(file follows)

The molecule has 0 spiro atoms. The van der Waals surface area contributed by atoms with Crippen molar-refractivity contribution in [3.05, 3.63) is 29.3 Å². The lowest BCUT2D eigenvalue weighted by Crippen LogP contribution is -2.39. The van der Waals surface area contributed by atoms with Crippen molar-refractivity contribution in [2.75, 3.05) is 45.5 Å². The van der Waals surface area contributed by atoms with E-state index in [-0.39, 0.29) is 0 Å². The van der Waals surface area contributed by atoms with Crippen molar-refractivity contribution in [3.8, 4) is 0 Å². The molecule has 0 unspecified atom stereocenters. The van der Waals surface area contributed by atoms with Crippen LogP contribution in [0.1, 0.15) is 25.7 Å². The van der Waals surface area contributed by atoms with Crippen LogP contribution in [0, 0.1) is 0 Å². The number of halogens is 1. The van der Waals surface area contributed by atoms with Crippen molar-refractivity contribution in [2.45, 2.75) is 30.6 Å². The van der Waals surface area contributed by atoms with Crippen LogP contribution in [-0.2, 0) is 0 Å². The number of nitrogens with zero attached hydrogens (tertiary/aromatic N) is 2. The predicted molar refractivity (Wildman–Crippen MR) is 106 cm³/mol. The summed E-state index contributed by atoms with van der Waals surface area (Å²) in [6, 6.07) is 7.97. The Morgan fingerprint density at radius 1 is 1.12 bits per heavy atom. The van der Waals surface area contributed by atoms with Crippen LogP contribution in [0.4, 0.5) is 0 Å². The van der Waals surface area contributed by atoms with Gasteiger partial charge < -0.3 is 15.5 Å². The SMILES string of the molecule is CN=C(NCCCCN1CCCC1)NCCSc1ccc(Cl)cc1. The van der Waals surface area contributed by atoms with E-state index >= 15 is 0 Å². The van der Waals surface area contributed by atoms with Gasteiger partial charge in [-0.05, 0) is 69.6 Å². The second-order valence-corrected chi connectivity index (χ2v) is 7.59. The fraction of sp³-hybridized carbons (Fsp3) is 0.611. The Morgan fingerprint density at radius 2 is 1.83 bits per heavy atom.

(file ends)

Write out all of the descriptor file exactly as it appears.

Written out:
The molecule has 0 spiro atoms. The van der Waals surface area contributed by atoms with Crippen molar-refractivity contribution in [3.05, 3.63) is 29.3 Å². The lowest BCUT2D eigenvalue weighted by Crippen LogP contribution is -2.39. The van der Waals surface area contributed by atoms with Crippen molar-refractivity contribution in [2.75, 3.05) is 45.5 Å². The van der Waals surface area contributed by atoms with E-state index in [-0.39, 0.29) is 0 Å². The van der Waals surface area contributed by atoms with Crippen molar-refractivity contribution in [3.8, 4) is 0 Å². The molecule has 0 unspecified atom stereocenters. The van der Waals surface area contributed by atoms with Crippen LogP contribution in [0.1, 0.15) is 25.7 Å². The van der Waals surface area contributed by atoms with Crippen LogP contribution in [0, 0.1) is 0 Å². The number of halogens is 1. The van der Waals surface area contributed by atoms with Crippen molar-refractivity contribution in [2.45, 2.75) is 30.6 Å². The van der Waals surface area contributed by atoms with Crippen LogP contribution in [-0.2, 0) is 0 Å². The number of nitrogens with zero attached hydrogens (tertiary/aromatic N) is 2. The predicted molar refractivity (Wildman–Crippen MR) is 106 cm³/mol. The summed E-state index contributed by atoms with van der Waals surface area (Å²) in [6, 6.07) is 7.97. The Morgan fingerprint density at radius 1 is 1.12 bits per heavy atom. The van der Waals surface area contributed by atoms with Crippen LogP contribution in [0.4, 0.5) is 0 Å². The van der Waals surface area contributed by atoms with Gasteiger partial charge < -0.3 is 15.5 Å². The SMILES string of the molecule is CN=C(NCCCCN1CCCC1)NCCSc1ccc(Cl)cc1. The van der Waals surface area contributed by atoms with E-state index >= 15 is 0 Å². The van der Waals surface area contributed by atoms with Gasteiger partial charge in [-0.05, 0) is 69.6 Å². The second-order valence-corrected chi connectivity index (χ2v) is 7.59. The fraction of sp³-hybridized carbons (Fsp3) is 0.611. The Morgan fingerprint density at radius 2 is 1.83 bits per heavy atom.